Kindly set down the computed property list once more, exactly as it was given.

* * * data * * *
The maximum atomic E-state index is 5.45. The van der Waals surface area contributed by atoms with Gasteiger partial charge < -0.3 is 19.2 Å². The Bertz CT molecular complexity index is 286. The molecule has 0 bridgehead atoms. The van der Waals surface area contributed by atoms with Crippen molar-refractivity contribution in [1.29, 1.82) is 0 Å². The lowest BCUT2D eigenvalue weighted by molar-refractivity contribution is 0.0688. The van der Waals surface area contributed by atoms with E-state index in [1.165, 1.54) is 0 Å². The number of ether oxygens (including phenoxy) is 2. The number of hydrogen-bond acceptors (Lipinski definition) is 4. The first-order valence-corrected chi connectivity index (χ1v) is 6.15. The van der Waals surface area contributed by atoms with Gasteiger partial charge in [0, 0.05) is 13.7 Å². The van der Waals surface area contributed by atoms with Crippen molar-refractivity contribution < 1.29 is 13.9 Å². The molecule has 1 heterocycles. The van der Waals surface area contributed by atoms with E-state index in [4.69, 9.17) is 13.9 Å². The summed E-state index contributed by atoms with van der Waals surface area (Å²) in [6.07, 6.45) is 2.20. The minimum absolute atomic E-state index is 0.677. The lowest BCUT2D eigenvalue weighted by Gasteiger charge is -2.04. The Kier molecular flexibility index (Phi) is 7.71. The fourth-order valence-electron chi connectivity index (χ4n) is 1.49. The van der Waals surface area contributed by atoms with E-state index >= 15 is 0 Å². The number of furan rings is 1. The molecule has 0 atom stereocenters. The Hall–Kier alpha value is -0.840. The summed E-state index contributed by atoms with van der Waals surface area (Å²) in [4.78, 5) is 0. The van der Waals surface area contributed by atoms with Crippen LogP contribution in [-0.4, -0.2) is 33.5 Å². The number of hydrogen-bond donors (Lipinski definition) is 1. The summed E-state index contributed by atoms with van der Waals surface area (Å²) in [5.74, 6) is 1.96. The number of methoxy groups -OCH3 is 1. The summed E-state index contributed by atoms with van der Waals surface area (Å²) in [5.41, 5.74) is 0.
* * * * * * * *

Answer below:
The maximum atomic E-state index is 5.45. The van der Waals surface area contributed by atoms with Gasteiger partial charge < -0.3 is 19.2 Å². The Bertz CT molecular complexity index is 286. The molecule has 0 bridgehead atoms. The van der Waals surface area contributed by atoms with Crippen molar-refractivity contribution in [1.29, 1.82) is 0 Å². The lowest BCUT2D eigenvalue weighted by molar-refractivity contribution is 0.0688. The van der Waals surface area contributed by atoms with E-state index in [1.165, 1.54) is 0 Å². The number of ether oxygens (including phenoxy) is 2. The number of hydrogen-bond acceptors (Lipinski definition) is 4. The first-order valence-corrected chi connectivity index (χ1v) is 6.15. The van der Waals surface area contributed by atoms with Gasteiger partial charge in [0, 0.05) is 13.7 Å². The van der Waals surface area contributed by atoms with Crippen molar-refractivity contribution < 1.29 is 13.9 Å². The molecule has 1 heterocycles. The van der Waals surface area contributed by atoms with E-state index in [4.69, 9.17) is 13.9 Å². The summed E-state index contributed by atoms with van der Waals surface area (Å²) in [6.07, 6.45) is 2.20. The minimum absolute atomic E-state index is 0.677. The lowest BCUT2D eigenvalue weighted by Gasteiger charge is -2.04. The Kier molecular flexibility index (Phi) is 7.71. The fourth-order valence-electron chi connectivity index (χ4n) is 1.49. The van der Waals surface area contributed by atoms with E-state index >= 15 is 0 Å². The number of furan rings is 1. The molecule has 0 atom stereocenters. The Hall–Kier alpha value is -0.840. The summed E-state index contributed by atoms with van der Waals surface area (Å²) in [4.78, 5) is 0. The van der Waals surface area contributed by atoms with Crippen LogP contribution in [-0.4, -0.2) is 33.5 Å². The number of hydrogen-bond donors (Lipinski definition) is 1. The summed E-state index contributed by atoms with van der Waals surface area (Å²) in [5.74, 6) is 1.96. The number of methoxy groups -OCH3 is 1. The summed E-state index contributed by atoms with van der Waals surface area (Å²) in [5.41, 5.74) is 0.